Dear Mom,

It’s my third Mother’s Day without you, and I can’t say that it’s gotten any easier. If anything, it’s more difficult.

I’m starting to realize that I will never “get over” you.  That I’ll never not miss you.

At one point during your funeral, I found myself surrounded by several women, all ten to twenty years older than me. They said just the right, most comforting things, Mom – and then I understood: they were all daughters who had lost their mothers.  I was being inducted into a sad sorority that I didn’t know existed, but I was grateful to have.

They told me that unexpected things would trigger my grief (like the time I burst into tears while reading an article about the national debt).  They told me how much growing up I would do in the months right after you were gone.  They told me that a day wouldn’t go by that I wouldn’t think of you, and it would be that way for the rest of my life.

At the time, I doubted that was possible; now I know it’s true.  You’ve left a hole in my heart, and it will be there when I die.

I know how odd this sounds, but I’m getting comfortable with the pain.  It’s become like an old friend — it doesn’t hurt any less, but I’m no longer surprised when it shows up at my door.  It’s strangely consistent, and as such, it’s strangely comforting.

Like everyone else, I continue to grow and change.  Each day, I’m older and wiser than the day before, and the longer it’s been since I’ve seen you, the more I have to tell you about what I’ve learned, the more we need to “catch up.”  But not only are we never going to catch up, I have a lifetime left to live without you, and we are never going to share any of it.  It’s a peculiar brand of loneliness.

Motherhood still doesn’t come easily to me, Mom.  I’m not half bad at it, but I’m certainly not a natural.  I work at it every day.

The Boy, for his part, is a marvel.  He’s curious and bright and outgoing, but headstrong and impish.  He’s a heckuva negotiator.  He constantly seeks laughter; it doesn’t take much to induce peals of giggling.  Occasionally he’ll say, “I love you, Mom,” unbidden — trying to sound like a big boy — and it melts my heart.  I know for a fact that you two would be close friends and natural allies, and that melts my heart, too.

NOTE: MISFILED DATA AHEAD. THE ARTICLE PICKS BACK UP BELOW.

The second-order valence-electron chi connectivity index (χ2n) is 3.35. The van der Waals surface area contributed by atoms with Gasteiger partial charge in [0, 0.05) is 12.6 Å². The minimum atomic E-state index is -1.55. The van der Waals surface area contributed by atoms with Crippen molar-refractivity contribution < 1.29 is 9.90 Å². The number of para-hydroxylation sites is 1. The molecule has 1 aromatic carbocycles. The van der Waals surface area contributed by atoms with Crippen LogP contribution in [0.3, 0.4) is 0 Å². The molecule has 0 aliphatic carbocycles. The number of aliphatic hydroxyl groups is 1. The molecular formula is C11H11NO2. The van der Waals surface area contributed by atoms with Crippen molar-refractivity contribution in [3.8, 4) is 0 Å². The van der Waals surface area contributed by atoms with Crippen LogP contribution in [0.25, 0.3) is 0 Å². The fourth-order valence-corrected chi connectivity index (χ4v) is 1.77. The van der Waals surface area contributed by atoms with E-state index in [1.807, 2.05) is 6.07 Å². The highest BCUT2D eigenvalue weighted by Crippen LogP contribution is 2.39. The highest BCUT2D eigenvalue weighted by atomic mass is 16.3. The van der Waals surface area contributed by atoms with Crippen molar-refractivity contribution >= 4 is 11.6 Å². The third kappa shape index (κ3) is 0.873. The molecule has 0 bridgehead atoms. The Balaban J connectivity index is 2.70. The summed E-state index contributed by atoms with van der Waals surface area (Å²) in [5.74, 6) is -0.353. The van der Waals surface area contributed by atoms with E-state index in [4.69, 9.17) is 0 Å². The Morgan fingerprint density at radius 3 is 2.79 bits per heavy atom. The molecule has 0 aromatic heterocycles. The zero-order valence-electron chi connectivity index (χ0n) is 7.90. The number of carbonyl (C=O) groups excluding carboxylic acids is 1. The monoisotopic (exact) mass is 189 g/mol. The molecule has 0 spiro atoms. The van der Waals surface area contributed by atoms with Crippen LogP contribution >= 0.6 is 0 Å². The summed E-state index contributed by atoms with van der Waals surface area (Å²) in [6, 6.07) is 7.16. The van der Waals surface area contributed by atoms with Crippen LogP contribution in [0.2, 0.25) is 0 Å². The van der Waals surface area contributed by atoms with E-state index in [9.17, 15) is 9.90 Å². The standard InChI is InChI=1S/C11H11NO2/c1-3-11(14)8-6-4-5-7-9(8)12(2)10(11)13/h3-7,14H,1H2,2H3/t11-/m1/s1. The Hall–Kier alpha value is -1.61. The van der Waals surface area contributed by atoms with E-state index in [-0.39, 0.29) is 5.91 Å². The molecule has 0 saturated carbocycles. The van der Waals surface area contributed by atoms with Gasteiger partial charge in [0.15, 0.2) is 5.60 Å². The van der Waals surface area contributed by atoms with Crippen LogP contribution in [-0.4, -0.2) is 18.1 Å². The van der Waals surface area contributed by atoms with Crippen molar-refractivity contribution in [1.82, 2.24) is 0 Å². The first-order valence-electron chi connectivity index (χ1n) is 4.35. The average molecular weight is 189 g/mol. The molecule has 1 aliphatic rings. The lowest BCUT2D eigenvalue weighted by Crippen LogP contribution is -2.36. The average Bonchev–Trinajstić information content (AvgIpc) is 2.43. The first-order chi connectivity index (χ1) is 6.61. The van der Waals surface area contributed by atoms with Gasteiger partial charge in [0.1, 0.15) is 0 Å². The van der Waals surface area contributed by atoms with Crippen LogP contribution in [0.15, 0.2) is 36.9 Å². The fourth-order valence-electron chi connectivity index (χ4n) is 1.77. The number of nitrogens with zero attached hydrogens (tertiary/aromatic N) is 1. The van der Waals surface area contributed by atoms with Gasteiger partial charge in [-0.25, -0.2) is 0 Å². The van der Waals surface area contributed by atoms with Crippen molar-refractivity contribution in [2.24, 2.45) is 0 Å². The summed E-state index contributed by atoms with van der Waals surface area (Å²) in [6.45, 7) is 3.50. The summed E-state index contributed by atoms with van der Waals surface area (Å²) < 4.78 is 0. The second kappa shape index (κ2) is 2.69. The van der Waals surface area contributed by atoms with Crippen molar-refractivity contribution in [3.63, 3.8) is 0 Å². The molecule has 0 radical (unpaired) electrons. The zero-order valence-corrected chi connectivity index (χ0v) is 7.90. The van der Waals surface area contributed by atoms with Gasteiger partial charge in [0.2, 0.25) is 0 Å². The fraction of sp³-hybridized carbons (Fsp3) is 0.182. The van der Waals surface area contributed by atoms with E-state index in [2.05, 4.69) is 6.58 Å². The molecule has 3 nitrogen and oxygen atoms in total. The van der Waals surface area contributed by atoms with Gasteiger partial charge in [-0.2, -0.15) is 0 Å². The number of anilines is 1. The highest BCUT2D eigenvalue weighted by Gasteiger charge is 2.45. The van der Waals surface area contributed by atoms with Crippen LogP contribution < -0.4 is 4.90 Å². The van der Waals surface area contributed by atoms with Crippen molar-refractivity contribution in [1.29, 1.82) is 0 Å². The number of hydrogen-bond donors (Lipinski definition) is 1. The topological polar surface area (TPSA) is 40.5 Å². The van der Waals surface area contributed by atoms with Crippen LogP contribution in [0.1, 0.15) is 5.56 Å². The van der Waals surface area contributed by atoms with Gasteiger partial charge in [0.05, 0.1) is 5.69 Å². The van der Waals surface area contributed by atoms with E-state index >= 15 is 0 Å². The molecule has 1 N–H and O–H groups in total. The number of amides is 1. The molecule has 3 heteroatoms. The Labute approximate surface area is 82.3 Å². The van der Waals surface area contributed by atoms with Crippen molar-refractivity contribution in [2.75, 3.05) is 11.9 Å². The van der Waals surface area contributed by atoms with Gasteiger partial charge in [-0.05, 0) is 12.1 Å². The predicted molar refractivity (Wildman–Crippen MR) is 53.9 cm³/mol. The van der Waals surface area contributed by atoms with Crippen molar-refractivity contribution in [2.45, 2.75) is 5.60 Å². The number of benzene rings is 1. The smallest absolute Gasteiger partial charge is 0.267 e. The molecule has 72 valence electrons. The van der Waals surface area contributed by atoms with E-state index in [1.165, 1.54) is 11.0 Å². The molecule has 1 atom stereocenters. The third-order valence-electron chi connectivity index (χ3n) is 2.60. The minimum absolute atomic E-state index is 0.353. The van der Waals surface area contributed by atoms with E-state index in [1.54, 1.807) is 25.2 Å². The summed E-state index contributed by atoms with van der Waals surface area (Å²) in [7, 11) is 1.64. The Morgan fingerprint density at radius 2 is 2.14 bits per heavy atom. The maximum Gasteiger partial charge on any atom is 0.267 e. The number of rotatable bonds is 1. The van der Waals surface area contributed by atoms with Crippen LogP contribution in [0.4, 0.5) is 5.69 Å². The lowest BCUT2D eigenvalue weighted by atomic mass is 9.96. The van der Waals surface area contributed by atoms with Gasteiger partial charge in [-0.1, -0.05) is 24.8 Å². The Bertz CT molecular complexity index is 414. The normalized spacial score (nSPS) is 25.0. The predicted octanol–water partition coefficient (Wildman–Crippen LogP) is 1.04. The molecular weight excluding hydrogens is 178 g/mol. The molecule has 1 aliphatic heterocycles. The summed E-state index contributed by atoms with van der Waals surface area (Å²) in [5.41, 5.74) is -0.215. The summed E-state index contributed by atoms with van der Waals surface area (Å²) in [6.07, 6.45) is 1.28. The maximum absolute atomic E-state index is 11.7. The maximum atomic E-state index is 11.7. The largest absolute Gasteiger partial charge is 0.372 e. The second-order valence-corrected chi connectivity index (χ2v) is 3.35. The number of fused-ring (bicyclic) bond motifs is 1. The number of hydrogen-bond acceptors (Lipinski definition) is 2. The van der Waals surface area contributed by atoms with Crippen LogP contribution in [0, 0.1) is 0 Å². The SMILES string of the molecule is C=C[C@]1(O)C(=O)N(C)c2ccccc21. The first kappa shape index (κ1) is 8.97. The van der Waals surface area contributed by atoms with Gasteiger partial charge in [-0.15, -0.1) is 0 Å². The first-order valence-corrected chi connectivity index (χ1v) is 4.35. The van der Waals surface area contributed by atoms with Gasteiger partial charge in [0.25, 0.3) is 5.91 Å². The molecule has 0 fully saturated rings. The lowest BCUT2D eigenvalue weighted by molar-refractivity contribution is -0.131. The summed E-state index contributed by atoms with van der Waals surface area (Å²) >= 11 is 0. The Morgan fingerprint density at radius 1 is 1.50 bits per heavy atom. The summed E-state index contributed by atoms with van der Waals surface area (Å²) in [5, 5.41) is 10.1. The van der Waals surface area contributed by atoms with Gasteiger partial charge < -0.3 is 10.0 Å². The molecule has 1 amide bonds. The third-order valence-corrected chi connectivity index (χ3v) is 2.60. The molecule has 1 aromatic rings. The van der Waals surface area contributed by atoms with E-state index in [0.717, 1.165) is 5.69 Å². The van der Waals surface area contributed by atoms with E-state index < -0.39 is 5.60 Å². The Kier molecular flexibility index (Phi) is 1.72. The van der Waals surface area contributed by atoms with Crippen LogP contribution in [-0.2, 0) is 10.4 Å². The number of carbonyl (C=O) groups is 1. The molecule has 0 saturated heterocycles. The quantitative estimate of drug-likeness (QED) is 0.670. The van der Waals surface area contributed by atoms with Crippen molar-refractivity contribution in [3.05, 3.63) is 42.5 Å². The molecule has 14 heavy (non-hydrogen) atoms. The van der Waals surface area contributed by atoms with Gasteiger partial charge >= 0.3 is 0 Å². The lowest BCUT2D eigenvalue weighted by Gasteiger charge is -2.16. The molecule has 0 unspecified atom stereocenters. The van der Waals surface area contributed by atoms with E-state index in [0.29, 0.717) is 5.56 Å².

Like me, he’s fiercely independent, and for all I put you through, I deserve the challenge of raising such a child.  I wish I could ask you how to survive raising a strong-willed little person: how to not only keep from snuffing out his independent streak, but parlay it into leadership and character.  (And perhaps most importantly, how to not wind up on blood pressure medication in the process.)

His eyes are exact replicas of mine, which I’m still not quite used to. When I bend down to explain why it’s important to tell the truth, or why he’s not allowed to play with knives, I find myself getting lost, forgetting my message, because it’s just so surreal to see my own eyes staring back at me.  Moments like these shake me out of my daily haze and realize that wait: I have son, we are a family, I have passed my genes along to another generation.  He is a whole person, the hero of his own story.  I find this stunning.

If I really believe that I what I believe is really real, then you are with me in spirit.  If it’s all true, then you and Daddy are together.  Maybe you were even there with him that day, when he realized what was coming, but before he fell – those few minutes or seconds probably felt like an eternity, when he was alone and probably afraid.

If what I believe is really real, then I have a chance at seeing you again someday — if I fight the good fight, if I finish the race.  If we meet in heaven, will we embrace and finally “catch up”?  Or will we be so awestruck by God’s presence, so overwhelmed by the beauty of the place, that we won’t have the inclination to do anything but worship?  I like to think that if heaven is really paradise, then we can do both – a kind of cosmic multi-tasking.